Note: Parkinson’s News Today is strictly a news and information website about the disease. It does not provide medical advice, diagnosis or treatment. This content is not intended to be a substitute for professional medical advice, diagnosis, or treatment. Always seek the advice of your physician or another qualified health provider with any questions you may have regarding a medical condition. Never disregard professional medical advice or delay in seeking it because of something you have read on this website. The opinions expressed in this column are not those of Parkinson’s News Today or its parent company, BioNews Services, and are intended to spark discussion about issues pertaining to Parkinson’s disease.

At the age of 62, I started writing to inspire conversation about mental illness and suicide after my life partner, Steve Tarpinian, took his own life in 2015. Seven months after Steve passed, I was diagnosed with Parkinson’s Disease. Now, in addition to Steve’s story, I am telling my own.
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At the age of 62, I started writing to inspire conversation about mental illness and suicide after my life partner, Steve Tarpinian, took his own life in 2015. Seven months after Steve passed, I was diagnosed with Parkinson’s Disease. Now, in addition to Steve’s story, I am telling my own.

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12 comments

  1. William says:

    I had the DaTscan and it was key to the Diagnoses of PA. But Like you I still have visual tremors. My neurologist has told me that Medication may not control my Tremors.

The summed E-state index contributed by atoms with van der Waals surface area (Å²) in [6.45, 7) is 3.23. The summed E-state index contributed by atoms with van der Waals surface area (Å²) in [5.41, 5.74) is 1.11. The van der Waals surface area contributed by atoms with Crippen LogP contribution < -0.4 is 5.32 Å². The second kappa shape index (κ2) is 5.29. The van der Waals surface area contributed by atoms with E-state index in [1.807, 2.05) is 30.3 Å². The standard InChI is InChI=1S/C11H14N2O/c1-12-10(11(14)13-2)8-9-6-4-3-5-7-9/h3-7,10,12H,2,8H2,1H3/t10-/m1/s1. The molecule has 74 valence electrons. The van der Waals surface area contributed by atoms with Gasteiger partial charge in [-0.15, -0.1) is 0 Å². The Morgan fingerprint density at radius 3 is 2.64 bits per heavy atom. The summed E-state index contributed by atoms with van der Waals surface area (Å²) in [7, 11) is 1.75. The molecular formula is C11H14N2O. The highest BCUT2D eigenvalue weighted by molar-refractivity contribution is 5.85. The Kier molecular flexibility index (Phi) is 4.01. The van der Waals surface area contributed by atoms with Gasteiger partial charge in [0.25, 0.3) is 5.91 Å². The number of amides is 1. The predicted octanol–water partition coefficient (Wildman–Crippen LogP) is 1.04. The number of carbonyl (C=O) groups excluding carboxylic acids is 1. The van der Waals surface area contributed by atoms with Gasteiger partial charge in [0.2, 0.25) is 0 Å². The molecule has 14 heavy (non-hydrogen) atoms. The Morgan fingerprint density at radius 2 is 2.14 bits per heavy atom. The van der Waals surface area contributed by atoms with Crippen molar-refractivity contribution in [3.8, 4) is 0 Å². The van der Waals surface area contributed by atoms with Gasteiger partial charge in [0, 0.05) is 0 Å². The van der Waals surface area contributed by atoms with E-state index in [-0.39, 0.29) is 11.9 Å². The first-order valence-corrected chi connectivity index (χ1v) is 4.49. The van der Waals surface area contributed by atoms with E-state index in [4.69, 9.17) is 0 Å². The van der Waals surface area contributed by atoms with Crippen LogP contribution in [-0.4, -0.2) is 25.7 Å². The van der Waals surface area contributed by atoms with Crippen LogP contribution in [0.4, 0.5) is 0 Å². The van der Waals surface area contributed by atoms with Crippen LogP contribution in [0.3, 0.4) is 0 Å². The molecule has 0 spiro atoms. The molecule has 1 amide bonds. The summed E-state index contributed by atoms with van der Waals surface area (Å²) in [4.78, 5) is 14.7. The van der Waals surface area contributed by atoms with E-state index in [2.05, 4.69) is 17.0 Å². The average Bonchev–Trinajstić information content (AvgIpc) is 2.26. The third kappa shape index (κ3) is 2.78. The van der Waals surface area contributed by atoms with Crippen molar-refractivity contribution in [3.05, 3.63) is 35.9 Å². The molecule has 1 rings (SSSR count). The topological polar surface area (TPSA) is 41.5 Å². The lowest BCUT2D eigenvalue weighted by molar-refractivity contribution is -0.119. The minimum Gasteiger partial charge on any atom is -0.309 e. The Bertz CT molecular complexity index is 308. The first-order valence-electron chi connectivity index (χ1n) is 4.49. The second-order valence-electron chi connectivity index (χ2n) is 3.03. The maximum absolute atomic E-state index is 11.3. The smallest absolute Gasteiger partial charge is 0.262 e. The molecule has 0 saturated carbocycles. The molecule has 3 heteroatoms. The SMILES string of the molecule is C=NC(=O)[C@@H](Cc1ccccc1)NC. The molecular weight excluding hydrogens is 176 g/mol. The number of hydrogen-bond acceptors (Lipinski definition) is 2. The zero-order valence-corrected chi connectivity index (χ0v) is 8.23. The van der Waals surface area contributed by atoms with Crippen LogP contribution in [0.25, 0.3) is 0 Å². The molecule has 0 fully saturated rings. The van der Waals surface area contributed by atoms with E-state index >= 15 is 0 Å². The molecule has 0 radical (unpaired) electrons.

• Douglas Neslund says:

      Try CBD oil. My tremors stopped immediately after the first 15mg softgel. CBD oil is legal in many states, and is not a hallucigen.

      • Jean Mellano says:

        Hi Douglas, thank you for your comment. I have tried CBD oil and saw no difference in my fatigue, bradykinesia or fine motor skills. Like most treatments for PD, CBD may work for some, but not all. 🙁

        • Anna Moreno says:

          I have tried CBD alone and THC alone the best benefits come from a combination of CBD/THC 1:1 seems to work best for me. But I take it when I feel spasticity increasing. I also don’t have visible tremors, but extreme fatigue, spasticity and other neuro symptoms, ie, frequent urination, muscle tightening, flushing, heat sensitivity.

          • Jean Mellano says:

            Hi Anna,It never ceases to amaze me how different we all are with our PD symptoms and what helps us. Some remedies are miracles for some folks and those same remedies do nothing for others. I am still searching for my holy grail 🙂

  2. I am frustrated! I had a DaT scan done and when my Neurologist reviewed the abnormal scan he dismissed it. I have unresolved tremors yet he being the PD expert has determined its no big deal. I think I am going to fire him and seek other help.
    Any suggestions?
    Travis

    • Jean Mellano says:

      Travis, i am not a medical professional so I cannot advise you, but I do think second opinions, even third opinions are worthwhile. If you can get the 2nd opinion from a movement disorder specialist , all the better.

  3. Lora Penza says:

    I’m having a DatScan on Wed. My Movement Disorders Neurologist retired and I have a new doctor. The Sinemet works pretty will for the visible tremor but not as well for the internal ones so the doc thinks maybe I don’t have PD. I’m not getting worse as fast as he expects.

    Here is a questions: Did you take your Levodopa the day of the test? I’m to take mine but wonder if it affects the results. And I still don and have an appointment to see the doc afterward despite leaving the nurse a message.

    Just nervous about it all.

    Thank you!

    • Jean Mellano says:

      From what I understand pd progresses differently in everyone. I was diagnosed in 2015 and I am thankful I still live independently. I forgot to ask the same question about taking my meds and the impact they might have on the results, but I chose not to take them. It is a non invasive test and now I have a baseline good luck